Swimmers risk being stung at five popular bathing sites at least, but problem may affect entire Hauraki Gulf

Several Auckland beaches have been invaded by microscopic jellyfish, and parents are being warned that children are in danger of being stung.

Beachgoers are being urged to take care at all Hauraki Gulf beaches after an outbreak of swimmer's rash in the past week.

At least five beaches - Okahu Bay, St Heliers, Kohimarama, Murray's and Mairangi Bays - are believed to have been affected by the jellyfish, which cause a painful rash, also known as "sea bather's eruption".

An Auckland father said he noticed his children had developed the rash after swimming at Kohimarama beach on Monday.


The man, who wanted to only be known as Rod, noticed the rash yesterday morning in the areas where his children, Amelia, 7, and Thomas, 4, were covered by their togs and shirts.

They stayed in their swimming costumes for about half an hour after being in the water.

"It just suddenly reminded me of what happened last year," he said.

Rod has told Amelia and Thomas that it's "just a nasty rash" to avoid scaring them off going swimming at the beach.

"They're very itchy but they're being very tolerant about it."

Rod, of St Heliers, wanted the Auckland Regional Public Health Service to test beaches for the jellyfish - or hydromedusae - so parents had prior warning which popular swimming areas were affected.

But Medical Officer of Health Dr Simon Baker said the University of Auckland had been asked about the possibility and said there was no point.

It was just as effective to warn the public early each summer and give updates about affected beaches.


The rash tends to mainly affect areas covered by a bathing suit or clothes, because the transparent jellyfish get caught inside swimwear.

A tingling sensation is often noticed before the rash develops over several hours.

Children often suffer the worst reaction to the stings because of their soft skin, with hundreds to thousands of tiny red bumps forming in clusters.

Dr Baker said the health service and Auckland Council had received about 30 calls about the jellyfish.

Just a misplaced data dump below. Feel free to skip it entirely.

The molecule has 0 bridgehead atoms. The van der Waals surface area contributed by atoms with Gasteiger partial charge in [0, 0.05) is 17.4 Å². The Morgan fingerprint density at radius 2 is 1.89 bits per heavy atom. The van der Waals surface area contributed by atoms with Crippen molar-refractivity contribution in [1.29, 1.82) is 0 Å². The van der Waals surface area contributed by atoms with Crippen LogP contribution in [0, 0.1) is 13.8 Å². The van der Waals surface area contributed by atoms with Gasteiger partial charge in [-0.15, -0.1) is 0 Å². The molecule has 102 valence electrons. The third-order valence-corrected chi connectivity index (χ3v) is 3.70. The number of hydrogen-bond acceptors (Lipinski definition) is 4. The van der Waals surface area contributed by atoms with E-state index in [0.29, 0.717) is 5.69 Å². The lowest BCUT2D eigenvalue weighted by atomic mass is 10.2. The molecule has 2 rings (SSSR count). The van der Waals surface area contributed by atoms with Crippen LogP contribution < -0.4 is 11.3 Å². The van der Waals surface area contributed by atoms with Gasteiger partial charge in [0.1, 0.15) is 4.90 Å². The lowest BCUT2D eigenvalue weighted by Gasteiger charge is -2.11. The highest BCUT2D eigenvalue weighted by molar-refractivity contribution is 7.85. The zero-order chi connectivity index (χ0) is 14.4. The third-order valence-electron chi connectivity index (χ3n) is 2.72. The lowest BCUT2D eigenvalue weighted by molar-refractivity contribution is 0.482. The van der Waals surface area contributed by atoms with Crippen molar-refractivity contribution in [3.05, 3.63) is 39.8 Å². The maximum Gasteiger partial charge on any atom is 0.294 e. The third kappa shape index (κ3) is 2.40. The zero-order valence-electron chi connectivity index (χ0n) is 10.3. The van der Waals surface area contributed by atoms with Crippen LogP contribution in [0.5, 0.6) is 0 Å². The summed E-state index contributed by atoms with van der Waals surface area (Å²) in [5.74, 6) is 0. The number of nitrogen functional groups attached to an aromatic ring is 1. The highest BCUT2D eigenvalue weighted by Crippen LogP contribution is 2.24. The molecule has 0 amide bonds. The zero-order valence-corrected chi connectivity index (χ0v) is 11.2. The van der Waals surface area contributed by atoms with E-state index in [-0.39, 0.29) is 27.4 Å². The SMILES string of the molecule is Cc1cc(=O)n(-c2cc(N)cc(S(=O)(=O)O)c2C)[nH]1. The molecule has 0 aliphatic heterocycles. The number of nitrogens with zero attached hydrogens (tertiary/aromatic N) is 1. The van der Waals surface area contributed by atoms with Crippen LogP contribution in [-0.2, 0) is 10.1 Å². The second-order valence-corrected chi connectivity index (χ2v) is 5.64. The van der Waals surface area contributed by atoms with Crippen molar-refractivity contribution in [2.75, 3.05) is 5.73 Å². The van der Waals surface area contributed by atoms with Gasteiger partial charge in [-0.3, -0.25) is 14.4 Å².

It was likely that the problem extended all along the Hauraki Gulf.

Similar outbreaks have occurred the past two summers.


Dr Baker said the only guaranteed way to prevent being stung was to avoid bathing at affected beaches.

Advice to anyone who was stung was to remove swimwear as soon as possible and shower.

Towelling-down could cause the jellyfish to sting further because they released stinging cells when put under pressure.

Q&A: Microscopic stingers
What are they? Hydromedusae are microscopic and largely transparent jellyfish which can't be seen by the naked eye. Warm weather and onshore winds bring them close to the shoreline.

How does Sea Bathers Eruption occur? After the swimmer gets out of the water, the tiny organisms get trapped between swimwear and the skin, causing the stinging cells to release a toxin into the skin. A rash erupts where the swimwear clings to the skin, such as the buttocks or side of the torso. Children are most affected, likely because of their soft skin.

How can it be treated? Calamine lotion, antihistamines and mild steroids can be helpful. Typically, the rash lasts for a week or more. If the rash is severe or lasts more than a week, see a doctor for further treatment.

How can it be prevented? The only way to completely avoid being stung is by avoiding beaches where the jellyfish have been reported. During the summer, all Hauraki Gulf beaches can be affected. Other recommendations include not wearing baggy clothes in the water, smaller bathing costumes are better, and removing swimwear as soon as possible then showering. Thoroughly launder clothes worn during and after swimming.